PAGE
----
Former Deputy Labour Leader Harriet Harman has written a book that will be published on 2nd February called “A Woman’s Work”.
In it, she has apparently written a claim that her ex-university tutor offered her a better degree if she had sex with him. However, Harman found TV Sathyamurthy “repulsive” so declined his offer and managed to get her 2.1 anyway.
Let’s first deal with a few of the points that cynical me read with the story:
- “Only” a 2.1 for sex? Someone must have had really low expectations of poor bargaining power.
- Sathya’s obituary in Independent doesn’t point to a man who would do this.
- Neither does his ex-wife think it’s something he would do.
However, for the moment, let’s take Harman’s accusations as true. Harman says that the event was one of the things that inspired her to become a feminist and fight for equality and the right not to be subjected to harassment.
The timing of the accusation, though, is interesting. Sathya died in 1998 so he can no longer defend himself. It’s even more interesting when compared with the desire of political figures to find a professional footballer to come out as gay while still playing to properly break the taboo. For true inspiration, it would be great to see people fighting these battles against an opponent who actually can be defeated, even if that takes a lot more bravery.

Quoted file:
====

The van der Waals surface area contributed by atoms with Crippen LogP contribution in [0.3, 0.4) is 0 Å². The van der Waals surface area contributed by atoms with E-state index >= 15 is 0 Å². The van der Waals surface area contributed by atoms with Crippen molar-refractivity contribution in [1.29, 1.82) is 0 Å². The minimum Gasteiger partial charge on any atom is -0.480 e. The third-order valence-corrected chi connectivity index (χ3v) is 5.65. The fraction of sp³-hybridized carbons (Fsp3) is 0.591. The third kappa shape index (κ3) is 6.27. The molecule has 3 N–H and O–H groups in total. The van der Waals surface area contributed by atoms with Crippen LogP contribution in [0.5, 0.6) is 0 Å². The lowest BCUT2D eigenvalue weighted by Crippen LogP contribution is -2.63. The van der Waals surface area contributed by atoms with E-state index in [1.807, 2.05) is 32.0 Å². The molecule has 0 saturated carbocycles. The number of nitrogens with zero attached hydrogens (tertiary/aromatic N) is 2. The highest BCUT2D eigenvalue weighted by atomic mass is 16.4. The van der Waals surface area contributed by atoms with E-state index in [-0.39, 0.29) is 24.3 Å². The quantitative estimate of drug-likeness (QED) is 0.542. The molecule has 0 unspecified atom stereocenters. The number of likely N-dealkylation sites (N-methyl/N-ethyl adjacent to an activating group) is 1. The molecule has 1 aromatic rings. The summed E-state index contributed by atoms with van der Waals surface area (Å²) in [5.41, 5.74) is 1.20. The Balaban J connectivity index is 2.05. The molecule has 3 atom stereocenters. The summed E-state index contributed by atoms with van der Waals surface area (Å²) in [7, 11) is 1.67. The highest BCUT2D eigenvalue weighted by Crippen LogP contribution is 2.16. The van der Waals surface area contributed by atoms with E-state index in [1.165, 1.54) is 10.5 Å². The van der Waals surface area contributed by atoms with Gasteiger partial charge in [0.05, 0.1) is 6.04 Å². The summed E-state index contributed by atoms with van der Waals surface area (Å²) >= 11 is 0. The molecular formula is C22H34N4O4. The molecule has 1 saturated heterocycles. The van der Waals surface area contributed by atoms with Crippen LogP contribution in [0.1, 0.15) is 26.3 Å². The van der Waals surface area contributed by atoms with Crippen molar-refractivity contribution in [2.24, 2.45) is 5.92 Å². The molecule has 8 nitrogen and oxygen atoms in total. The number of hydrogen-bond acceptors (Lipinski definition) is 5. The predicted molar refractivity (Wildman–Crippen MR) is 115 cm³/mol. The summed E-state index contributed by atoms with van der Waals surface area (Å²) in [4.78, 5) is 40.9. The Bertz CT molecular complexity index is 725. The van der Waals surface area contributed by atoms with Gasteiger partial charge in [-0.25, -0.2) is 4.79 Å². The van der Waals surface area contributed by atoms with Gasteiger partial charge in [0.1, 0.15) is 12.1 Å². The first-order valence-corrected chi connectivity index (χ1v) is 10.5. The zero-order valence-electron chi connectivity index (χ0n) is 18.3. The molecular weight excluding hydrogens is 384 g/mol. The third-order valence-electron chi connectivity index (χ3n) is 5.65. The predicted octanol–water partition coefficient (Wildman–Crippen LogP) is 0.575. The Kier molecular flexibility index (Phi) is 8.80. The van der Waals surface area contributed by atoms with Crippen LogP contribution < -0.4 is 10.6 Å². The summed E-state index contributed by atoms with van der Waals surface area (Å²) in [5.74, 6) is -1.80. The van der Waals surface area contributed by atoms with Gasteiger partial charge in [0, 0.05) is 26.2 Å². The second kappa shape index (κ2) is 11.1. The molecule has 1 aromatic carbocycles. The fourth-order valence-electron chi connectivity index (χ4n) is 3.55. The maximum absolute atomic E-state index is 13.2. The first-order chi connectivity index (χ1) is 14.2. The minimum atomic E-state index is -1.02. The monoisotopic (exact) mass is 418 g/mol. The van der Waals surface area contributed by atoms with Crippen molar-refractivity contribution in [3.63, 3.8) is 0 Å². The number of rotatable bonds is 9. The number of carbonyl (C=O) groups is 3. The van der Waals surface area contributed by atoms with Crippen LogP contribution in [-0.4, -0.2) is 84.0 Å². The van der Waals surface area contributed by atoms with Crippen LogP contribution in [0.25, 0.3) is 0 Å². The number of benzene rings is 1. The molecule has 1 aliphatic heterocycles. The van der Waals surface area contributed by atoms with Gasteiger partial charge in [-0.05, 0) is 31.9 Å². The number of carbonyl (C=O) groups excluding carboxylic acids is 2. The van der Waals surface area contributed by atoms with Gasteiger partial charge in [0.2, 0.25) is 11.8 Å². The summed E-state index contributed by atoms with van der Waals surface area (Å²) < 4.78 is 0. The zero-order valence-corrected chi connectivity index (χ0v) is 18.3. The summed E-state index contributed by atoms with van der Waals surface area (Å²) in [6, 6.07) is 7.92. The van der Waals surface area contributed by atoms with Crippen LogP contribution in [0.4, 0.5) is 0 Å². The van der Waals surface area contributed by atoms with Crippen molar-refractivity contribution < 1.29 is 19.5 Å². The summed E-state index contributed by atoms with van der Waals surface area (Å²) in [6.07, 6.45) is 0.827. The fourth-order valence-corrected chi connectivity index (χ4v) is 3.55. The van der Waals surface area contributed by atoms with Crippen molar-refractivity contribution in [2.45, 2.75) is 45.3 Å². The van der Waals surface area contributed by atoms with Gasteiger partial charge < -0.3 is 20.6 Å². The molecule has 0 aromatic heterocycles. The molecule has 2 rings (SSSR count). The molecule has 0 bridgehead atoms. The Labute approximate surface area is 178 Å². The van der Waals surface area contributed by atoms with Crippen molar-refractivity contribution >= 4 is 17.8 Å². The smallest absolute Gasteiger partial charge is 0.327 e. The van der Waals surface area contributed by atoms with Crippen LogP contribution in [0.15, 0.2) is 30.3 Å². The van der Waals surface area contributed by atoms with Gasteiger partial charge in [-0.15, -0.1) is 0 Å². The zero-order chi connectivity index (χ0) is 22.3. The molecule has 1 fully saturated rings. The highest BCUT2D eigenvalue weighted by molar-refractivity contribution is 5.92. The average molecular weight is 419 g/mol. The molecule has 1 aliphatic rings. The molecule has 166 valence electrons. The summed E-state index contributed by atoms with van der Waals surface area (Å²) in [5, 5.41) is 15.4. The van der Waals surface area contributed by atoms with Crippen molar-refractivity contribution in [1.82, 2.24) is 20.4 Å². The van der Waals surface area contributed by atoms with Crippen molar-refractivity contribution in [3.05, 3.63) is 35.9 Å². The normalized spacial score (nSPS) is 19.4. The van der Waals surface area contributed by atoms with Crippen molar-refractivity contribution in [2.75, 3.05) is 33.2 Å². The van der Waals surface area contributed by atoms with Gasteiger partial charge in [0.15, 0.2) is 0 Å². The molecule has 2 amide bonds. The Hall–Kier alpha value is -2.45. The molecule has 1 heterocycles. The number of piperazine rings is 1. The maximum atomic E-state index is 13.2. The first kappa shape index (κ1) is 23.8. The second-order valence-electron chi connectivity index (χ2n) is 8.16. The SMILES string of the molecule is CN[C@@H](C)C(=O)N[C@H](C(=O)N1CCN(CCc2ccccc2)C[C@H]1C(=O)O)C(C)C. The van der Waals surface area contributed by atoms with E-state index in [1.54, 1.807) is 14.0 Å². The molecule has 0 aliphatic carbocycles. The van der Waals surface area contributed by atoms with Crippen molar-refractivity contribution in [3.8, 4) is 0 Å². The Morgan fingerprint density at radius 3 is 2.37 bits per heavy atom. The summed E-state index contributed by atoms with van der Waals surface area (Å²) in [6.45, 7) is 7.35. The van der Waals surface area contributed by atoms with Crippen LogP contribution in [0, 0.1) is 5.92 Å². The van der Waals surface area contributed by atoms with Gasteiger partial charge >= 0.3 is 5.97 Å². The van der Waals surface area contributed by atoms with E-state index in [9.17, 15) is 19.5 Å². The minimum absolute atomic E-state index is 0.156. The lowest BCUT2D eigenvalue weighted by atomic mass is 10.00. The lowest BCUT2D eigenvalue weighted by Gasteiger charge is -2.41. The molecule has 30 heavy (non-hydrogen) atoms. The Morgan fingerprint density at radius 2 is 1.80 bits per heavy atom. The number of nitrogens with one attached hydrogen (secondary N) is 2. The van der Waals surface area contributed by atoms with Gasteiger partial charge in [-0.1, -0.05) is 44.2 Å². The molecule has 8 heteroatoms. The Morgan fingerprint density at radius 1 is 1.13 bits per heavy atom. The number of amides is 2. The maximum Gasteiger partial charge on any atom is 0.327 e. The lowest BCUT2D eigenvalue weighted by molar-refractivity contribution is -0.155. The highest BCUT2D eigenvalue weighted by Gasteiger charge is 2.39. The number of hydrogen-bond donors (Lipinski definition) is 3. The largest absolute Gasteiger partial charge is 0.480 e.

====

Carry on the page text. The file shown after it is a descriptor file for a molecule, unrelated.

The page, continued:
And yes, I can hear people saying that this is easy for me to say, what with me falling in to the demographic for whom the world is simple and I do not have a care in the world because I simply can’t be victimised because of my sex, gender and the colour of my skin. “Oh, boo hoo,” I can hear the feminists say.
I’ve mentioned before, though, that it would be great for feminism to get its act together (if that’s the name we have to give for the fight for common decency).
Two other stories on the subject hit the press last week. The first was that Mary Berry is a real feminist icon when the same publication ran a story three years prior where Mary herself stated that “feminism is a dirty word“. There was another about Engineering Barbie being ridiculed because she can only engineer a clothes rack and “Arguably the … greatest invention of the 20th century but its not a women’s machine“.
I’ve listened to a lot of recent Ted Talks from a women’s event with a lot of women talking about empowerment. However, I just wonder if stories like this do the opposite. Feminism becomes a simple commodity that can be applied to anything but, for true empowerment, is there not a case to be made for going after the true, big battles in a manner that is truly inspirational?